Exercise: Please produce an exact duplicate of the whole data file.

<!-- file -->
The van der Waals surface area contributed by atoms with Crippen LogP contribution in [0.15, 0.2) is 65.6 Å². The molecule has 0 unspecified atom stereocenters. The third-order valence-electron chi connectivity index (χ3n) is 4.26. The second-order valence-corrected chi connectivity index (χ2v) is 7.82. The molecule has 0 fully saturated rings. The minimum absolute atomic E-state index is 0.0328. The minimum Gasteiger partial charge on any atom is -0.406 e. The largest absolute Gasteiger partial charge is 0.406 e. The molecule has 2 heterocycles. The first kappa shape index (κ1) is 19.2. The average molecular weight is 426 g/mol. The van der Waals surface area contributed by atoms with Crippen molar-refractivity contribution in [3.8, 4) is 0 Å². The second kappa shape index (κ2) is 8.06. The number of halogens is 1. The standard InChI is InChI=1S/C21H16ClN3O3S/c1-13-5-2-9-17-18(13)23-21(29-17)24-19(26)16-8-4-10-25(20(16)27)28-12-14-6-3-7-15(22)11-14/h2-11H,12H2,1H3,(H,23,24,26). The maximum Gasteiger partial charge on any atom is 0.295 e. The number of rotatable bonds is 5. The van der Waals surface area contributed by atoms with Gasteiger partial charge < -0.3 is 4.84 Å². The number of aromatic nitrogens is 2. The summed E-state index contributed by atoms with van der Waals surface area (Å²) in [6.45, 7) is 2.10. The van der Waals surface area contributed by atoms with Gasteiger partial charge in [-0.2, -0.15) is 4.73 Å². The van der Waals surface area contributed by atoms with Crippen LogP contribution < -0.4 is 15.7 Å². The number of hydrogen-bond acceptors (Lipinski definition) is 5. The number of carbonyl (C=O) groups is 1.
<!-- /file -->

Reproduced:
The van der Waals surface area contributed by atoms with Crippen LogP contribution in [0.15, 0.2) is 65.6 Å². The molecule has 0 unspecified atom stereocenters. The third-order valence-electron chi connectivity index (χ3n) is 4.26. The second-order valence-corrected chi connectivity index (χ2v) is 7.82. The molecule has 0 fully saturated rings. The minimum absolute atomic E-state index is 0.0328. The minimum Gasteiger partial charge on any atom is -0.406 e. The largest absolute Gasteiger partial charge is 0.406 e. The molecule has 2 heterocycles. The first kappa shape index (κ1) is 19.2. The average molecular weight is 426 g/mol. The van der Waals surface area contributed by atoms with Crippen molar-refractivity contribution in [3.8, 4) is 0 Å². The second kappa shape index (κ2) is 8.06. The number of halogens is 1. The standard InChI is InChI=1S/C21H16ClN3O3S/c1-13-5-2-9-17-18(13)23-21(29-17)24-19(26)16-8-4-10-25(20(16)27)28-12-14-6-3-7-15(22)11-14/h2-11H,12H2,1H3,(H,23,24,26). The maximum Gasteiger partial charge on any atom is 0.295 e. The number of rotatable bonds is 5. The van der Waals surface area contributed by atoms with Gasteiger partial charge < -0.3 is 4.84 Å². The number of aromatic nitrogens is 2. The summed E-state index contributed by atoms with van der Waals surface area (Å²) in [6.45, 7) is 2.10. The van der Waals surface area contributed by atoms with Gasteiger partial charge in [-0.2, -0.15) is 4.73 Å². The van der Waals surface area contributed by atoms with Crippen LogP contribution < -0.4 is 15.7 Å². The number of hydrogen-bond acceptors (Lipinski definition) is 5. The number of carbonyl (C=O) groups is 1.